Thursday, October 24, 2013
This month I wasn’t sure what I wanted to write about. It happens. Sometimes I am full of ideas and other times, not so much. I turned to my trusty resource bank, the internet, to see if reading a few good writing blogs would suddenly ignite some inner hidden spark. Not sure that happened, but I did come across an article I found interesting in one of those “not sure how I feel about this kind of ways.” Maybe that just happens to me, but I doubt it.
I focused my reading on character development. I think with the endless amount of Halloween costume ads and commercials right now I have characters on the brain. So I googled “strong characters” just to see what would pop up and happened upon a blog post by a woman named Sophia McDougall entitled “I Hate Strong Female Characters.” Well that got me intrigued! A female blogger raging against strong female characters? I had to be missing something.
I reviewed her post to find McDougall’s issue is more about how women are either strong or weak and very little in between. In her opinion, labeling women as strong puts them in a box, continues to isolate, and prevents audiences from seeing them as equals to their male counterparts. It’s a rather long post but if you would like to check it out, here you go: http://www.newstatesman.com/culture/2013/08/i-hate-strong-female-characters
And now my thoughts, for whatever they're worth. I found a good portion of this blog post rather frustrating. McDougall primarily focused on women’s strengths only in regard to their physicality - their ability to punch, kick, fight, etc. It was not until the very end that she finally connected strength with broader (and more important) ideas of peace, intelligence, compromise, resilience, perseverance, and commitment.
When I think of strong female characters, Charlie’s Angels don’t come to my mind. Neither do any of those superheroes. To me, strong characters include the likes of Jane Eyre, Hermione Granger, Anne Frank, Prim Everdeen, and Jo March.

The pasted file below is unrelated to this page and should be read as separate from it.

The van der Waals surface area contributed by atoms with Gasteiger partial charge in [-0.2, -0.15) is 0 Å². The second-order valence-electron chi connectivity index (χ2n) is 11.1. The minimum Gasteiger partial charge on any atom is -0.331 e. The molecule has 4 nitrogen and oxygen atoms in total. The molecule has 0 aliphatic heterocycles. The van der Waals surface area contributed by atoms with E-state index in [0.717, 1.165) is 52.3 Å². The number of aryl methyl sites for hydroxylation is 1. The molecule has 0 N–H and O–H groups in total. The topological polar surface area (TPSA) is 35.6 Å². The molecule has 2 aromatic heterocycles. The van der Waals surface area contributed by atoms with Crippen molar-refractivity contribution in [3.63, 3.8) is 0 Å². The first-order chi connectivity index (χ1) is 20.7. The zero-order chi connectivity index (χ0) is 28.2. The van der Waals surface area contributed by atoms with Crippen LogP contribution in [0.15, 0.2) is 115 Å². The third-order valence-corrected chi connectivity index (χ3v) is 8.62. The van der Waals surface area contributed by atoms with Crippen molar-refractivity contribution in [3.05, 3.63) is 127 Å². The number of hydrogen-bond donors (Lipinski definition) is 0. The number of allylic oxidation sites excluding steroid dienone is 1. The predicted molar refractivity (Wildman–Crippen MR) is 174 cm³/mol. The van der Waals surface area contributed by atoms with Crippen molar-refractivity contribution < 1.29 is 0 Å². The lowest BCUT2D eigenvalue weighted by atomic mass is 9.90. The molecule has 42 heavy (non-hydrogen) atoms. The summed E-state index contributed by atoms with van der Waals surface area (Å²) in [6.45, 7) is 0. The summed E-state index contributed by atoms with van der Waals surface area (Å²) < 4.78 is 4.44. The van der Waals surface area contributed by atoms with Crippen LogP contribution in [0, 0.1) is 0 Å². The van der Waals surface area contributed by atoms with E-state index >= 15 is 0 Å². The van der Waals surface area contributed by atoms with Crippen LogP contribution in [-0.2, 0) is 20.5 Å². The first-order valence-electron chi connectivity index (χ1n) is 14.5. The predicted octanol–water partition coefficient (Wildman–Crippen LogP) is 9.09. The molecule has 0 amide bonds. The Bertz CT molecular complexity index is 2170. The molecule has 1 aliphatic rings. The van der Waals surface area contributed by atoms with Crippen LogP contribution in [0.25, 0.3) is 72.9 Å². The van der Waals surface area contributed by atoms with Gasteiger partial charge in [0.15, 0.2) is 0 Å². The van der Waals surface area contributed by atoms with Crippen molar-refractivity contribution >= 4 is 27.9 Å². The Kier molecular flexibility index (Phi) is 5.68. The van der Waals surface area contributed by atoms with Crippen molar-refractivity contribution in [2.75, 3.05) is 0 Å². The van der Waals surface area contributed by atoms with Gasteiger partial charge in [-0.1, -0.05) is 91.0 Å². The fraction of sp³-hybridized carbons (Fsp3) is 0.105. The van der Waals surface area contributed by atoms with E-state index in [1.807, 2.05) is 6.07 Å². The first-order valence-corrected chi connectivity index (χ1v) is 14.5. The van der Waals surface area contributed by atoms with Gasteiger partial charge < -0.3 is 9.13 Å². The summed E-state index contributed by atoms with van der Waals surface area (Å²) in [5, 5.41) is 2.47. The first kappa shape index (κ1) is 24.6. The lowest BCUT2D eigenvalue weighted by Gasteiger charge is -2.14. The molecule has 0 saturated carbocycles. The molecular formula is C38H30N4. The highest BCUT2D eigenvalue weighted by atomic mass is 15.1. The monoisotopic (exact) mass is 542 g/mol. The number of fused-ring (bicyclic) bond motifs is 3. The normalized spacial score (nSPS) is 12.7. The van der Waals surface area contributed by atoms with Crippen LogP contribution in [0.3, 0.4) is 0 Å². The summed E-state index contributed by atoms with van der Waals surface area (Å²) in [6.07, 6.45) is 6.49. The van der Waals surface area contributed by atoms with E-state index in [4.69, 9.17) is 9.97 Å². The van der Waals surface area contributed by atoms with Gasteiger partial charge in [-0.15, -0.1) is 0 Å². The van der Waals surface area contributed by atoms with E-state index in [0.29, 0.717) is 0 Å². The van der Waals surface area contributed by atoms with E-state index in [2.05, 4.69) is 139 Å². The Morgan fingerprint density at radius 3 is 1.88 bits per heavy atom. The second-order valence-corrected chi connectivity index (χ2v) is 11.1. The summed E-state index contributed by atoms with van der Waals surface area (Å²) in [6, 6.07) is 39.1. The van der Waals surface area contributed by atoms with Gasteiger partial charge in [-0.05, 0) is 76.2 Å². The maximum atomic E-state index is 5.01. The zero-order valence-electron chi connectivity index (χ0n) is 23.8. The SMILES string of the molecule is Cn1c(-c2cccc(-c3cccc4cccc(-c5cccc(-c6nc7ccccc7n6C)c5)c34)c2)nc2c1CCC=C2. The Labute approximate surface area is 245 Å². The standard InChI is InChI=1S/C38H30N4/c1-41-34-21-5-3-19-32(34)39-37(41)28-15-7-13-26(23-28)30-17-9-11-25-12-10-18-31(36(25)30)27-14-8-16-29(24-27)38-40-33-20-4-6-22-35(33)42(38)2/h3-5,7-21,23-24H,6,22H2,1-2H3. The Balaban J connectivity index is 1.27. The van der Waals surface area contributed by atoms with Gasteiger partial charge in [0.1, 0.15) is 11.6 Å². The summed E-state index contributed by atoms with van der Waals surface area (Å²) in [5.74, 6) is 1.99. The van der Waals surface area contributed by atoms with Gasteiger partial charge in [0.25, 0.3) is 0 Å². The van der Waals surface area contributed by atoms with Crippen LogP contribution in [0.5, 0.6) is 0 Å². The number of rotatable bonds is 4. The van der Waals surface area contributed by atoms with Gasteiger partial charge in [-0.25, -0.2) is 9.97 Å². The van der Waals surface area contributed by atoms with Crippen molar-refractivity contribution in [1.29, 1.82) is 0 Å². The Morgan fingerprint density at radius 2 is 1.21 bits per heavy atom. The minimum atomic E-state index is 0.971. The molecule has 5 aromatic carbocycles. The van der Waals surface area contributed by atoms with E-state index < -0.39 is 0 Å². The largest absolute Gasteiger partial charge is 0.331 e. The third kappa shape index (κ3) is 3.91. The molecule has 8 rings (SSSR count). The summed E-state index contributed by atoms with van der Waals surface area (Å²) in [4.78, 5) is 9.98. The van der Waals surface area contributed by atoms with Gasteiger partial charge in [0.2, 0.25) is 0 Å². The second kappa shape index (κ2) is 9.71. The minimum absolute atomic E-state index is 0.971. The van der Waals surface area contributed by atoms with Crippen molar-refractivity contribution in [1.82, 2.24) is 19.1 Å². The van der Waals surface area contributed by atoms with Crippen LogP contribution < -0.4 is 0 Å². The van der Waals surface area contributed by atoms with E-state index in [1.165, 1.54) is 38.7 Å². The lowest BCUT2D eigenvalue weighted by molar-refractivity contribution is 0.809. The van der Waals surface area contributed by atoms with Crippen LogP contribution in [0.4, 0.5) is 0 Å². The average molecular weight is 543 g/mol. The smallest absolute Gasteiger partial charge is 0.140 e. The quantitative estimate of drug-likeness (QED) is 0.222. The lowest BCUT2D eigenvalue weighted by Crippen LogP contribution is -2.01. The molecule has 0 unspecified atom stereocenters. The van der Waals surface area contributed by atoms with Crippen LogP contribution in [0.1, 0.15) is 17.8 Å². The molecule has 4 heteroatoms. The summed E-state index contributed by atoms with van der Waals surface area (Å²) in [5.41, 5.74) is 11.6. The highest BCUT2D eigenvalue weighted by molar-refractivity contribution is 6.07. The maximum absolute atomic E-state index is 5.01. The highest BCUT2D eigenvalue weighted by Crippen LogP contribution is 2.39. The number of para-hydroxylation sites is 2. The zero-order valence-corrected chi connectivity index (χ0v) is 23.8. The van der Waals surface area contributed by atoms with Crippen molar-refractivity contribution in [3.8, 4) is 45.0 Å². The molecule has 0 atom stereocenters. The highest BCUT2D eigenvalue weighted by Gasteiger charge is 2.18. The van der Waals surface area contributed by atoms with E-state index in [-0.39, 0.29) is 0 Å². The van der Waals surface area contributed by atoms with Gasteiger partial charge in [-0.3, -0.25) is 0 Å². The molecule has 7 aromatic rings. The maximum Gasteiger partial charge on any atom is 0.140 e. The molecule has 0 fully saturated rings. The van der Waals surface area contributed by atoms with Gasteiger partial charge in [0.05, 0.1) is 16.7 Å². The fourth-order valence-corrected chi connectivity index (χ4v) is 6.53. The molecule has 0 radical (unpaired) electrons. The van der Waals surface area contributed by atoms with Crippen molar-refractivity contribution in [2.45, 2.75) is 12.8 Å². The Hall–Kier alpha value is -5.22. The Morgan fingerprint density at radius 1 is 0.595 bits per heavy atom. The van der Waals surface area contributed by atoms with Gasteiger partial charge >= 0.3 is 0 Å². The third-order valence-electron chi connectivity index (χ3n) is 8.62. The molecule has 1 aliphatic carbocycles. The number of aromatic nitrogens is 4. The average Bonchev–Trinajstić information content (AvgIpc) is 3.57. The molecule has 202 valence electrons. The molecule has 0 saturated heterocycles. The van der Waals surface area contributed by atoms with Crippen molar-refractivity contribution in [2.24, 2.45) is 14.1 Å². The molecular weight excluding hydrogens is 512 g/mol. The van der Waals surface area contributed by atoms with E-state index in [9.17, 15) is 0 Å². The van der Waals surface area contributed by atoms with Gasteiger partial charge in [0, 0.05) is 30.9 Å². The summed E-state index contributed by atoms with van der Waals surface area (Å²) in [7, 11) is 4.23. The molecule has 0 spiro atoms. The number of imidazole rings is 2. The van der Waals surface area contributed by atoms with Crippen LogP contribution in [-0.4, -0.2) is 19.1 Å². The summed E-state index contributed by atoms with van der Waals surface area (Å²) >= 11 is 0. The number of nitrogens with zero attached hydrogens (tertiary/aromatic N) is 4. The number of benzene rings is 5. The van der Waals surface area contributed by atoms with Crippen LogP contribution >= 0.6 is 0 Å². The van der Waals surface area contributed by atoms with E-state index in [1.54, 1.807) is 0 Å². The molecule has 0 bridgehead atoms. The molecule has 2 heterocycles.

What makes a female character strong in your opinion? Got a few favorites?
Monday, October 7, 2013
Ever thought about writing a novel? Does the idea race through your brain only to be kicked to the side by tiresome thoughts of laundry, dinner-making, grass-cutting and the like. Maybe, just maybe, it’s time to give that notion some real thought. Mush it around up there in your ole’ noggin, stew on it for a bit if you will. Why? Well, because next month is November and that means it is Nanowrimo time baby!
Sorry, maybe you thought I miswrote – never did take typing lessons. I wrote “NA-NO-WRI-MO” - short for National Novel Writing Month. We get a whole month dedicated to trying this crazy idea of writing a complete novel or at least a large chunk of one.
Nanowrimo runs from November 1-30. You need to write an average of 1,667 words per day to complete 50,000 words by the close of the month and complete this awesome quest. It can, in fact, be done. Here is the basic lowdown. Novels can be on any theme, in any genre of fiction, and in any language. Planning, outlining, and extensive notes are permitted, but no earlier written material can go into the body of the novel, nor are you allowed to start early and then finish 30 days from that start point. You have to stick to November!
I’ve done some checking and sadly, Nano-leave is still not covered by private insurance or FMLA. So if you work, well, you still have to go to work. But those of you already retired or exploring career options, you are set! And those of us not, we need a good kick in pants to put our butts in the chair and write anyway.
Now I know what you are thinking…. no one ever actually finishes this or does anything with their manuscripts. Oh contraire my blog reading doubters! Perhaps you’ve heard of The Night Circus by Erin Morgenstern or Water for Elephants by Sara Gruen? Yep, awesome Nano-novels!
Visit http://nanowrimo.org/ to join in on the madness, er, fun and see what you can accomplish. The official Nano forums provide a place for advice, information, criticism, support and an opportunity for what they lovingly call "collective procrastination.” The forums are already available since sign-up has begun as well.
There are already 49,137 people signed up for this year’s quest, quite an increase from the 21 people who originally took the challenge back in the first year (1999). An expected 200,000 writers will take up their pens (or tablets, laptops, etc) this year.
Will you be one of this year’s Nano-ers? Come on, you know you want the t-shirt!